The principles of representative government and the French sortitionists

A fun paper paper by Samuel Hayat, “La carrière militante de la référence à Bernard Manin dans les mouvements français pour le tirage au sort”, Participations 2019/HS (Hors Série) [original in French, abstract in English], tells the story of how Bernard Manin’s book The principles of representative government came to play a role in the sortitionist movement in France. The bottom line, according to Hayat’s telling, is that it is all Etienne Chouard’s doing. Hayat also claims that Manin’s book was not the source of the reformists’ interest in sortition but rather that they, and in fact mostly Chouard himself, used the book, with its impeccable academic credentials, as a legitimating force for their position.

Hayat’s paper seems to serve as the starting point for Antoine Chollet (“Les postérités inattendues de Principes du gouvernement représentatif : une discussion avec Bernard Manin” by
Antoine Chollet and Bernard Manin, Participations 2019/1 (N° 23)”, [original in French, abstract in English]) and for his claim that Manin’s book was misunderstood by both activists and scholars as a polemic in favor of sortition, when in fact Manin is pretty happy with elections, which he sees as mixing democratic and aristocratic elements.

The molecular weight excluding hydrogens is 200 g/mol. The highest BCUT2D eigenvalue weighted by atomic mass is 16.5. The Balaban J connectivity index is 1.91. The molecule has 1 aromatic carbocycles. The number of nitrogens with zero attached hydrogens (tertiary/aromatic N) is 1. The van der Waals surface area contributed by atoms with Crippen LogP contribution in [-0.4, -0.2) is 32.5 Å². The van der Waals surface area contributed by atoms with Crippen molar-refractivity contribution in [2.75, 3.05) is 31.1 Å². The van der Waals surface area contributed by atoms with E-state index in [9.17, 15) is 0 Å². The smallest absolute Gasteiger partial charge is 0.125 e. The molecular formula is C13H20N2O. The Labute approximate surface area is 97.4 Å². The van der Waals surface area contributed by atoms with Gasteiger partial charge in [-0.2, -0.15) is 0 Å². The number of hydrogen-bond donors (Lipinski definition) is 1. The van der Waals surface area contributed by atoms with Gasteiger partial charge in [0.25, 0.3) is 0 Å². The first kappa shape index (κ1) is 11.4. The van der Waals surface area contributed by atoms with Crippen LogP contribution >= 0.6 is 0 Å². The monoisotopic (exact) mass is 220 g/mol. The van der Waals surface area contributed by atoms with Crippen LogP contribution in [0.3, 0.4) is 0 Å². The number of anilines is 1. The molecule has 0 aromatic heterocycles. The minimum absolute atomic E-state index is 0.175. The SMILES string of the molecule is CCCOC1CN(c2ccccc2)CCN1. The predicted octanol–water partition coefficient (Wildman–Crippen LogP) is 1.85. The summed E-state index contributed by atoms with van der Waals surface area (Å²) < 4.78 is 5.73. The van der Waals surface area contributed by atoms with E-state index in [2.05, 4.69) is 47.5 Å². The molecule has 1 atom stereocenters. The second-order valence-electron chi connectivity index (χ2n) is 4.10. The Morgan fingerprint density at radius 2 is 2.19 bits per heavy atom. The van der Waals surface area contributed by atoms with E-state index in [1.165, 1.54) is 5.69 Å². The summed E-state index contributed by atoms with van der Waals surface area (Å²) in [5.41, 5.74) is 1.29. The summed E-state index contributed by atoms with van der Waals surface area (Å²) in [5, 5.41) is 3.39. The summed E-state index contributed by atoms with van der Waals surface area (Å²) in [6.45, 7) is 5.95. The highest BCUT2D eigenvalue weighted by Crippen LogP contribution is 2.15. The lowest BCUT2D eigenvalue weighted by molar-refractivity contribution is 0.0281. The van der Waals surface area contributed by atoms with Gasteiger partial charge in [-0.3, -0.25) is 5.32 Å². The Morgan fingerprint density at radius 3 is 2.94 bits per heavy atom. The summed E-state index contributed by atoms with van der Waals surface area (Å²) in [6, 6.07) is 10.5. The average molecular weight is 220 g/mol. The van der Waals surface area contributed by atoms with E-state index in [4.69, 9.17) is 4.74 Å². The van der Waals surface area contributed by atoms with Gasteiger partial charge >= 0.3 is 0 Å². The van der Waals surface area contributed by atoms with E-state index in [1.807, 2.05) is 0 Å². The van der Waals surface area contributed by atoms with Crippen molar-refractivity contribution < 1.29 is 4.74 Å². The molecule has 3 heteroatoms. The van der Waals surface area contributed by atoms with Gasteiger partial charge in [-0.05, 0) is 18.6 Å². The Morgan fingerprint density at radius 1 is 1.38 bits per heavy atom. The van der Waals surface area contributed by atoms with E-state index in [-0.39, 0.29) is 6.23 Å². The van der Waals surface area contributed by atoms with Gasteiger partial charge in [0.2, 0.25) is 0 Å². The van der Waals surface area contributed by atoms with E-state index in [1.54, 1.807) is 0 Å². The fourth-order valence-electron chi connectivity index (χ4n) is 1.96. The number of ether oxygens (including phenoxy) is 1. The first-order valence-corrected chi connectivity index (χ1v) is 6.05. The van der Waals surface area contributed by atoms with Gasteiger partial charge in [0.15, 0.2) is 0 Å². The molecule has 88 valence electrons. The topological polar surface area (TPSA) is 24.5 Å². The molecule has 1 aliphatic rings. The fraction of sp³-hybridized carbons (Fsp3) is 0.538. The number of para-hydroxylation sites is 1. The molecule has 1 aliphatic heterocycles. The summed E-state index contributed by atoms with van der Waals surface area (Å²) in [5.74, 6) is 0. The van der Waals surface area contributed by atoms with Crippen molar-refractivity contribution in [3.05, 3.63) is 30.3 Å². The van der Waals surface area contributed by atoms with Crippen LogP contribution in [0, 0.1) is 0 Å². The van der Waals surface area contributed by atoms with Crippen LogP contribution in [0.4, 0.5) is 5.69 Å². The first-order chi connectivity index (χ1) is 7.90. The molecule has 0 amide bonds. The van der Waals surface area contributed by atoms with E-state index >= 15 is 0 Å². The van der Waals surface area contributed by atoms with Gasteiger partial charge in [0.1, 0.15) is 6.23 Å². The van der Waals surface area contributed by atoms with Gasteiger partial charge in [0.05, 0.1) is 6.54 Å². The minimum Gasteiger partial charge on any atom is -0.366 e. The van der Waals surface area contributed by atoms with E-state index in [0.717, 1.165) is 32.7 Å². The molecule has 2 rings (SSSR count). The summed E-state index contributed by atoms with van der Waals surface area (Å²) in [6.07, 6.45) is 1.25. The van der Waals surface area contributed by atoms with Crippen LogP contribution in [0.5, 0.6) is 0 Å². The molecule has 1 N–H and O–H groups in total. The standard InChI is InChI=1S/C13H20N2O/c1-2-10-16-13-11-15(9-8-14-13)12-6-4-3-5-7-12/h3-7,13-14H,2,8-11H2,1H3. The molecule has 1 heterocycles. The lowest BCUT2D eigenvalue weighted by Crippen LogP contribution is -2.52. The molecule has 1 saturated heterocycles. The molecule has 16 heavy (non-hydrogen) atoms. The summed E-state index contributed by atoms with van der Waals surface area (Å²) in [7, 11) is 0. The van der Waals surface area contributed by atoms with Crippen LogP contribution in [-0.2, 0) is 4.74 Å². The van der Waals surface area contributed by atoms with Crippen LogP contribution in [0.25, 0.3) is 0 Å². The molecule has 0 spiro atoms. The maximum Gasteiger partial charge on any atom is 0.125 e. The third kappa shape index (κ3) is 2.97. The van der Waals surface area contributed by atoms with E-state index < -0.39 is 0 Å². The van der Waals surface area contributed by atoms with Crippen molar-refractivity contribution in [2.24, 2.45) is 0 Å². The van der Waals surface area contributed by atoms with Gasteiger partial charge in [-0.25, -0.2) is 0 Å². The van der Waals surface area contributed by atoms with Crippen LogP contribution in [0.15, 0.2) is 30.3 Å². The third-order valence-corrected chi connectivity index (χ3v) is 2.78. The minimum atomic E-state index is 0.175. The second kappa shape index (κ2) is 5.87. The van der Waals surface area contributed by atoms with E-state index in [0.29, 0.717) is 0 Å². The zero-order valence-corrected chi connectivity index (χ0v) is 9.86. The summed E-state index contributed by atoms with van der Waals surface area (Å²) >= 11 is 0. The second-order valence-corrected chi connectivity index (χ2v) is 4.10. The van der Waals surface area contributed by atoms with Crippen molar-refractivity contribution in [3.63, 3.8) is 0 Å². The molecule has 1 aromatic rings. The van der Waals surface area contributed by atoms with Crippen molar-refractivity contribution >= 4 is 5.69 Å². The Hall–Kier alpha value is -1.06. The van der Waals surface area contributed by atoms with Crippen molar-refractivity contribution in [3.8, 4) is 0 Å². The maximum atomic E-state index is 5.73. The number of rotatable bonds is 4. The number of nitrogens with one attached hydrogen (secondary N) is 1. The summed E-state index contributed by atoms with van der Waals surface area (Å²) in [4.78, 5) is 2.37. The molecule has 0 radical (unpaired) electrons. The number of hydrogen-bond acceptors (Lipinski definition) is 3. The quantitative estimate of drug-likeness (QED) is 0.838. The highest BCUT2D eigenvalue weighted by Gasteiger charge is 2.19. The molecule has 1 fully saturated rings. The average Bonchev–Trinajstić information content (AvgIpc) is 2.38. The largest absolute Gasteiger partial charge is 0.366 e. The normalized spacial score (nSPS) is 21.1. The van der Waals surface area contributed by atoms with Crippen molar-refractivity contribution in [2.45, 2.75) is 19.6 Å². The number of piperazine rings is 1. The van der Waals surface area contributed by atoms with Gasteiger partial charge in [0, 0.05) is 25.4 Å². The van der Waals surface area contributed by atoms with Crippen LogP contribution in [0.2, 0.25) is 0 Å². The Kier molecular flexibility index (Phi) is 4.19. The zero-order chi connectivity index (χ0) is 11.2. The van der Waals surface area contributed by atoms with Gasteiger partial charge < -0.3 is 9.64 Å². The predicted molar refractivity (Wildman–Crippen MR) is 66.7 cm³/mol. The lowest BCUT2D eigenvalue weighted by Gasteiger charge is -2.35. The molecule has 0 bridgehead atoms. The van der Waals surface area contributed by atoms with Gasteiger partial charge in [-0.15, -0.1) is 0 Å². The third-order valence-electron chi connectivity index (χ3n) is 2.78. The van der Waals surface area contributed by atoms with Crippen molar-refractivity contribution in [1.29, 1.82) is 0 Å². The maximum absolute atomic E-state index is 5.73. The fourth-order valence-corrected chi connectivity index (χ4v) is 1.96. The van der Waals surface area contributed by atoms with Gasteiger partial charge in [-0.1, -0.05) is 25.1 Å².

The evidence that Chollet presents for his thesis of misinterpretation seems rather unconvincing to me. In an interview with Hayat Chouard does admit to having been surprised to discover Manin’s loyalty to elections, but Chollet’s quote from Van Reybrouck, for example, does not betray any misapprehension on his part.

It seems to me that Manin was quite successful in achieving his goal (described in the second part of the paper) of problematizing elections and the electoralist system (what is commonly referred to these days as “democracy”) during a period when electoral triumphalism was quite rampant among Western elites. It seems to me that that is indeed the message Manin’s book imparted to most readers.

Anyway, by-and-by Chollet gives Equality-by-Lot a favorable mention:

It would not be difficult to amass more examples of this misuse of The Principles of Representative Government, maybe more so in France than in other countries (Hayat, 2019), although the title does figure prominently in the list of books on the blog of the “Klerotarians” [The address of this well-known blog, where Keith Sutherland and Peter Stone take part regularly, and so does, more sporadically, John Burnheim, is as follows: https://equalitybylot.com (accessed on March 26, 2019).]. The evidence shows however that these references by sortition activists, relying on and praising The Principles, are based on a misreading of the book.

21 Responses

  1. Yoram:> Manin’s book was misunderstood by both activists and scholars as a polemic in favor of sortition.